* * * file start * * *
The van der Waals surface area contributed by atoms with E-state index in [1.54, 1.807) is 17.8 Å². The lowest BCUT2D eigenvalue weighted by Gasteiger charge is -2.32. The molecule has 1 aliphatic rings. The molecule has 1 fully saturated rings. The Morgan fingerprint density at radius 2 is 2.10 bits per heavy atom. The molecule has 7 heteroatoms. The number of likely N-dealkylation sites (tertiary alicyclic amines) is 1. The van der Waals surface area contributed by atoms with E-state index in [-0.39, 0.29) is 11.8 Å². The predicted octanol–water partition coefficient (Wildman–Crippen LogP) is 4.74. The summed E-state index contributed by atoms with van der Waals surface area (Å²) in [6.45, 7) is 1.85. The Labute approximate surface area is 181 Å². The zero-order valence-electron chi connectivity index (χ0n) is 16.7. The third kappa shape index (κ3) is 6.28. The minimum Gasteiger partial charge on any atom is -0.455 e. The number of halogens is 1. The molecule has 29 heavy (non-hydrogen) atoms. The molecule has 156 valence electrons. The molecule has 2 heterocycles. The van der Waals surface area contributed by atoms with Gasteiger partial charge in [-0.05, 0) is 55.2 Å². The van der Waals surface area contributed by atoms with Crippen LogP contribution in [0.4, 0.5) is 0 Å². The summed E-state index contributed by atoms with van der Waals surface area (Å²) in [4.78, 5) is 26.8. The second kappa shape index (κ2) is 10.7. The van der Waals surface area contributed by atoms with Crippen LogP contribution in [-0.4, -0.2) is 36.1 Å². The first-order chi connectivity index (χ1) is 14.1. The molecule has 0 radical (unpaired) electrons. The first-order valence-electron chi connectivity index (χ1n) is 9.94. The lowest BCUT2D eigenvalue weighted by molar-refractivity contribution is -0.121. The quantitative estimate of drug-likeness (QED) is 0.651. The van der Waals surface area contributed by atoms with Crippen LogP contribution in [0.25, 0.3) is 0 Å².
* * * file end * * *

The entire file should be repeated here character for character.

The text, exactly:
The van der Waals surface area contributed by atoms with E-state index in [1.54, 1.807) is 17.8 Å². The lowest BCUT2D eigenvalue weighted by Gasteiger charge is -2.32. The molecule has 1 aliphatic rings. The molecule has 1 fully saturated rings. The Morgan fingerprint density at radius 2 is 2.10 bits per heavy atom. The molecule has 7 heteroatoms. The number of likely N-dealkylation sites (tertiary alicyclic amines) is 1. The van der Waals surface area contributed by atoms with E-state index in [-0.39, 0.29) is 11.8 Å². The predicted octanol–water partition coefficient (Wildman–Crippen LogP) is 4.74. The summed E-state index contributed by atoms with van der Waals surface area (Å²) in [6.45, 7) is 1.85. The Labute approximate surface area is 181 Å². The zero-order valence-electron chi connectivity index (χ0n) is 16.7. The third kappa shape index (κ3) is 6.28. The minimum Gasteiger partial charge on any atom is -0.455 e. The number of halogens is 1. The molecule has 29 heavy (non-hydrogen) atoms. The molecule has 156 valence electrons. The molecule has 2 heterocycles. The van der Waals surface area contributed by atoms with Gasteiger partial charge in [-0.05, 0) is 55.2 Å². The van der Waals surface area contributed by atoms with Crippen LogP contribution in [0.4, 0.5) is 0 Å². The summed E-state index contributed by atoms with van der Waals surface area (Å²) in [4.78, 5) is 26.8. The second kappa shape index (κ2) is 10.7. The van der Waals surface area contributed by atoms with Crippen LogP contribution in [-0.4, -0.2) is 36.1 Å². The first-order chi connectivity index (χ1) is 14.1. The molecule has 0 radical (unpaired) electrons. The first-order valence-electron chi connectivity index (χ1n) is 9.94. The lowest BCUT2D eigenvalue weighted by molar-refractivity contribution is -0.121. The quantitative estimate of drug-likeness (QED) is 0.651. The van der Waals surface area contributed by atoms with Crippen LogP contribution in [0.25, 0.3) is 0 Å².